ISSN (Print) - 0012-9976 | ISSN (Online) - 2349-8846

ViolenceSubscribe to Violence

Tech-mediated Misogyny and Communal Vitriol

Online hate speech targeting Muslim women in India further uncovers the right wing–Big Tech nexus.

Sex Work, Sex Trafficking, and Myopia of the State

Why does the state fail to notice that a girl/woman entering prostitution, either through coercion or choice, is the same one who got married early, never went to school, or struggled in informal labour markets from an early age? From being consistently invisible in the pre-sex work phase of her life, what makes a sex worker so visible in the eyes of the state? What does this reveal of the state rather than the sex worker? The answers to these questions could help us think of sex workers’ lives beyond the narrow debates of trafficking versus sex work, making them part of more mainstream development concerns.

Through the Naga Insurgency

In the Shadows of Naga Insurgency: Tribes, State, and Violence in Northeast India by Jelle J P Wouters, New Delhi: Oxford University Press, 2018, pp xxiv + 331, ₹ 995.

Night of the Murdered Poets

Microaggression and Poetry in a Local Train In these poems set in and about trains, the Indian Railways shows potential as a site of modernity, but instead becomes the site of microaggression and violence.

Queer Perspectives and COVID-19: Linking Queer Pasts to Queer Futures

While COVID-19 brings new challenges to the table, queer communities in India have a range of issues that remain unaddressed regardless of circumstance. This article is an attempt to articulate these conditions and provide context for how these change within the lockdown.

Dalit Women, Vulnerabilities, and Feminist Consciousness

Dalit women in India have faced and are facing violence in myriad forms; they are victims of inhuman treatment, brutal violence and humiliation. Despite this, they have not been mute victims resigned to their plight; they have relentlessly struggled against caste-based social oppression and exploitative material relations, against atrocities and complex and contextual forms of hierarchies. The framework of vulnerability provides a useful lens to understand this violence and powerlessness. It is also important to address the lacuna in conventional feminist movements which do not account for caste-based gender violence, as also to assert Dalit women’s quest for and claim to universal transformative emancipatory practices.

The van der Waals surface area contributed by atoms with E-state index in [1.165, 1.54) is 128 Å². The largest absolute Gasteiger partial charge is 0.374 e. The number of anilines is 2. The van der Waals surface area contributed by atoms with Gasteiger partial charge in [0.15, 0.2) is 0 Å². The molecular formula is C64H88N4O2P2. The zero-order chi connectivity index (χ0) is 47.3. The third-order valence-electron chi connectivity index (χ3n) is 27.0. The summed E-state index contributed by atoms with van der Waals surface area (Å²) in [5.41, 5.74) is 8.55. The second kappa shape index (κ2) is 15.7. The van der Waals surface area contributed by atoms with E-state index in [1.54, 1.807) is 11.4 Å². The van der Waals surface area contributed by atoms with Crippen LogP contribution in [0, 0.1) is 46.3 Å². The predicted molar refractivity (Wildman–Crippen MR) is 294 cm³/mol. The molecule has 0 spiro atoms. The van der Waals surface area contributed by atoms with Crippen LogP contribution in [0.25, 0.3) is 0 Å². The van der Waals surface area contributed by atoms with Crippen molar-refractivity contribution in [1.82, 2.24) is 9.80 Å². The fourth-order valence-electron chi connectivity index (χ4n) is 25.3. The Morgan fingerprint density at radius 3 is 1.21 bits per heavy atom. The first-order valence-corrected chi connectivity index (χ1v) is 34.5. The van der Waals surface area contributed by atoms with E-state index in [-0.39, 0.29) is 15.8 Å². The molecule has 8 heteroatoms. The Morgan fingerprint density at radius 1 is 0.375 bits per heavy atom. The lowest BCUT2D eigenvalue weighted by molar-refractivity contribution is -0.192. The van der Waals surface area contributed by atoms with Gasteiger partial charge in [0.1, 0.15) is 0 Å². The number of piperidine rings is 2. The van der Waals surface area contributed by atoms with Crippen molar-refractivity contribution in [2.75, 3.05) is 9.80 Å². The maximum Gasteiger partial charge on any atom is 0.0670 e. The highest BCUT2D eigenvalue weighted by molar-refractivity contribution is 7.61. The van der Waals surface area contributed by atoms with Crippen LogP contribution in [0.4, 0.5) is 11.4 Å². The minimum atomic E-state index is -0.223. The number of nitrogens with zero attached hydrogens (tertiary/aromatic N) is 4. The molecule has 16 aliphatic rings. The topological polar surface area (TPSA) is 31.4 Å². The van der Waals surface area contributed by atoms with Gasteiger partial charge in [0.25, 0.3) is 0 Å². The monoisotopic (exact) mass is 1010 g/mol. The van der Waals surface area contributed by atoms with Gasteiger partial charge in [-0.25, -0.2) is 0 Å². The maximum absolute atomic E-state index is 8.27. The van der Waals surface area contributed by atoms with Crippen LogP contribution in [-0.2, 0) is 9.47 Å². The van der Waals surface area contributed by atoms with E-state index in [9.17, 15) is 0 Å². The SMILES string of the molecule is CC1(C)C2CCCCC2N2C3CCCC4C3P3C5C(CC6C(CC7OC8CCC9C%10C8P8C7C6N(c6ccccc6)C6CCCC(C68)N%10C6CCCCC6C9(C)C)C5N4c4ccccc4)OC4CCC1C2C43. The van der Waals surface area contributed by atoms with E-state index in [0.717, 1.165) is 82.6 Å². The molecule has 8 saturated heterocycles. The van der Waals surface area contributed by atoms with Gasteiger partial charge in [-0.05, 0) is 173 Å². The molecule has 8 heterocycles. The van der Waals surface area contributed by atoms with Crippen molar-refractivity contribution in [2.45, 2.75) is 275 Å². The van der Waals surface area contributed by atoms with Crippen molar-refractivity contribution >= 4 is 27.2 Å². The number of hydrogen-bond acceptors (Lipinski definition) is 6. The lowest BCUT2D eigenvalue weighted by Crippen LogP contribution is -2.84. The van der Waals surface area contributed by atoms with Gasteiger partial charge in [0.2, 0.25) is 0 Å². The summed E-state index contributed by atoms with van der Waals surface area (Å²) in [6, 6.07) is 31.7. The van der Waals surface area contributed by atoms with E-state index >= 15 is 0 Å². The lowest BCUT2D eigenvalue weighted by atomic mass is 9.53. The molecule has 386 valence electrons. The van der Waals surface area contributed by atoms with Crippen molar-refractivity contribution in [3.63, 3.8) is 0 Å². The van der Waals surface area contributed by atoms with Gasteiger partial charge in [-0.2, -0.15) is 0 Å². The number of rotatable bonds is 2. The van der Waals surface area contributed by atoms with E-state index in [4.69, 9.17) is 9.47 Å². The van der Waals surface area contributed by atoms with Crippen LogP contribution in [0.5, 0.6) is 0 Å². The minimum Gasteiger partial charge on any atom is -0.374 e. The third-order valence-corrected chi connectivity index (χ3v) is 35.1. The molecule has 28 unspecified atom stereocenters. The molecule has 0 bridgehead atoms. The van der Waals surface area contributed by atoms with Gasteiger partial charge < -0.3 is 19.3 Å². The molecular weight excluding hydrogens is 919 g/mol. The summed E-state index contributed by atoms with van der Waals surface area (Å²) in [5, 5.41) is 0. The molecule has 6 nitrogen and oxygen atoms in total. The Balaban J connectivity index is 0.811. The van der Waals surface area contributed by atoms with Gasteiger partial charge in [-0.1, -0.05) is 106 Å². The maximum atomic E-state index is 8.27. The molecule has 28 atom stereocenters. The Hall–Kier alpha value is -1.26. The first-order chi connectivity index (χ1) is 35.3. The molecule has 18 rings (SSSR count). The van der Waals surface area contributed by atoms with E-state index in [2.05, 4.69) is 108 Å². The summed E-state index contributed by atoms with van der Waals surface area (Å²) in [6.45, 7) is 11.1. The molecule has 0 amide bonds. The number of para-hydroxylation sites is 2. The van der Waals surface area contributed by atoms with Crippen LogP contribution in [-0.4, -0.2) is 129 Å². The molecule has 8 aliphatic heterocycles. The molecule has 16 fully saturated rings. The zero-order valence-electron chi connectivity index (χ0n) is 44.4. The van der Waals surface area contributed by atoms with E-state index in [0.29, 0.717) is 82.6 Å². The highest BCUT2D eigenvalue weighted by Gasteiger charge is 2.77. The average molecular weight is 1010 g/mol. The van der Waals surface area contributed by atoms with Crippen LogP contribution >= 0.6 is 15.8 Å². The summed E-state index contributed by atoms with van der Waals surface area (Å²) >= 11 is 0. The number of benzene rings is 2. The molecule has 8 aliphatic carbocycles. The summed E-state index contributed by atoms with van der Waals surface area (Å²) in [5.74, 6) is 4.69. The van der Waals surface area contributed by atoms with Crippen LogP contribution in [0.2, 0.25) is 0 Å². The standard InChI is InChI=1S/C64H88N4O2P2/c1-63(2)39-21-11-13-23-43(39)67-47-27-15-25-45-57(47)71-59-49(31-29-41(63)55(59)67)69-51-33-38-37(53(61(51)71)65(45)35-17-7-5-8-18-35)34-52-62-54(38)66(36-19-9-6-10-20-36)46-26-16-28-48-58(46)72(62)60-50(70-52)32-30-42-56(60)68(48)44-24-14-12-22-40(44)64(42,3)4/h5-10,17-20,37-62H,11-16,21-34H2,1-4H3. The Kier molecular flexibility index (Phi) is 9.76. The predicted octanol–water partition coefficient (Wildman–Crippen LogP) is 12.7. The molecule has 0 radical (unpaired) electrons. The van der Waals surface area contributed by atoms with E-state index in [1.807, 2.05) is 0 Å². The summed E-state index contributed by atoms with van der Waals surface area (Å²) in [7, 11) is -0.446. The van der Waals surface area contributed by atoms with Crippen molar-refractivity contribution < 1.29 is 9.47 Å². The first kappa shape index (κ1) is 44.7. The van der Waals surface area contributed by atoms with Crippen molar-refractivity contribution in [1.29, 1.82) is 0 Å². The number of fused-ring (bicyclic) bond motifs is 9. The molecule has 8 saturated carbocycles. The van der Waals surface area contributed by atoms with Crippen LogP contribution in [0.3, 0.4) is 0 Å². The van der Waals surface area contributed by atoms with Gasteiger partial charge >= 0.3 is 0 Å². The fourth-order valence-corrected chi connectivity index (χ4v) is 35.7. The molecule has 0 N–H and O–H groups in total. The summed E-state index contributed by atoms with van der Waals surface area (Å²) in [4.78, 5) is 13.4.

Dancing between Charisma and Politics: An Analysis of Joker (2019)

Joker (2019) is set against an exterior world mirroring the New York City of the 1980s, with its crumbling economy and neo-liberal policies, woven together with the interior world of the rapidly deteriorating mind of its protagonist Arthur Fleck, who has a mental health condition. The article analyses the mild-mannered Fleck’s transition into the slick and charismatic Joker by tracing acts of violence inflicted on him and those that he commits violence upon. Interrogating violent scenes in the film reveals how Joker glorifies and legitimises specific forms of violence, situating the story in a backdrop devoid of historical and political rootedness.

How Real Is the Crime Decline in India?

Since 1991 in India, the crime rates of both property-related crimes and violent crimes, except crimes against women, have fallen significantly. While the decreasing trend is undisputed in Western nations, the perception in India is that the crime data has been manipulated by the police. The examination of constituent units composed of a diverse selection of districts in India suggests that the trends are generally similar across the country and are not an outcome of deliberate police practices. Police practices do not present any evidence of geographical bias in the registration of crime.

Home as the Frontier

In conflict zones, the home–outside binary is often erased in practice as violence enters people’s lives and personal spaces, diluting any distinction between combatants and non-combatants, even as the international humanitarian law and Geneva Conventions highlight the distinction. In Kashmir, a popular armed rebellion against the state, since 1989, has been met with brutal force. Making use of militarised masculinity to inflict violence on bodies and psyches of the people considered to be the “other” has been a norm. In extending the understanding of the front line from the border to homes, actions, bodies, and the everyday trauma that women face, the victimhood narrative is problematised by placing women as frontliners as they witness, survive, and resist.

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